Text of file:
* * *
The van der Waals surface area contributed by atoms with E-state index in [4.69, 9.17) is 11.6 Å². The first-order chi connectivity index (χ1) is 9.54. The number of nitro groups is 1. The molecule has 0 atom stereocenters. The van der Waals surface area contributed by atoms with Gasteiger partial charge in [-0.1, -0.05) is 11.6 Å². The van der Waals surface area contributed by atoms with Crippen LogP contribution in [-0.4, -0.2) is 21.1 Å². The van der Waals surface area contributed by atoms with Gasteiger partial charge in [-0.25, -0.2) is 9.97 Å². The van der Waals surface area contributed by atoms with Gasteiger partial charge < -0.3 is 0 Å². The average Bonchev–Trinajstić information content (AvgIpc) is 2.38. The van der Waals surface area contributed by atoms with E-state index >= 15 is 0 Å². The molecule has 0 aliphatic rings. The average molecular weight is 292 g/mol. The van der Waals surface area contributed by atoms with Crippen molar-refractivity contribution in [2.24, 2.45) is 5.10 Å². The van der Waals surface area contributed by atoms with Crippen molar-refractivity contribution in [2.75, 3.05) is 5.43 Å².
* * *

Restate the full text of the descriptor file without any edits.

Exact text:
The van der Waals surface area contributed by atoms with E-state index in [4.69, 9.17) is 11.6 Å². The first-order chi connectivity index (χ1) is 9.54. The number of nitro groups is 1. The molecule has 0 atom stereocenters. The van der Waals surface area contributed by atoms with Gasteiger partial charge in [-0.1, -0.05) is 11.6 Å². The van der Waals surface area contributed by atoms with Crippen LogP contribution in [-0.4, -0.2) is 21.1 Å². The van der Waals surface area contributed by atoms with Gasteiger partial charge in [-0.25, -0.2) is 9.97 Å². The van der Waals surface area contributed by atoms with Gasteiger partial charge < -0.3 is 0 Å². The average Bonchev–Trinajstić information content (AvgIpc) is 2.38. The van der Waals surface area contributed by atoms with E-state index >= 15 is 0 Å². The molecule has 0 aliphatic rings. The average molecular weight is 292 g/mol. The van der Waals surface area contributed by atoms with Crippen molar-refractivity contribution in [2.24, 2.45) is 5.10 Å². The van der Waals surface area contributed by atoms with Crippen molar-refractivity contribution in [2.75, 3.05) is 5.43 Å².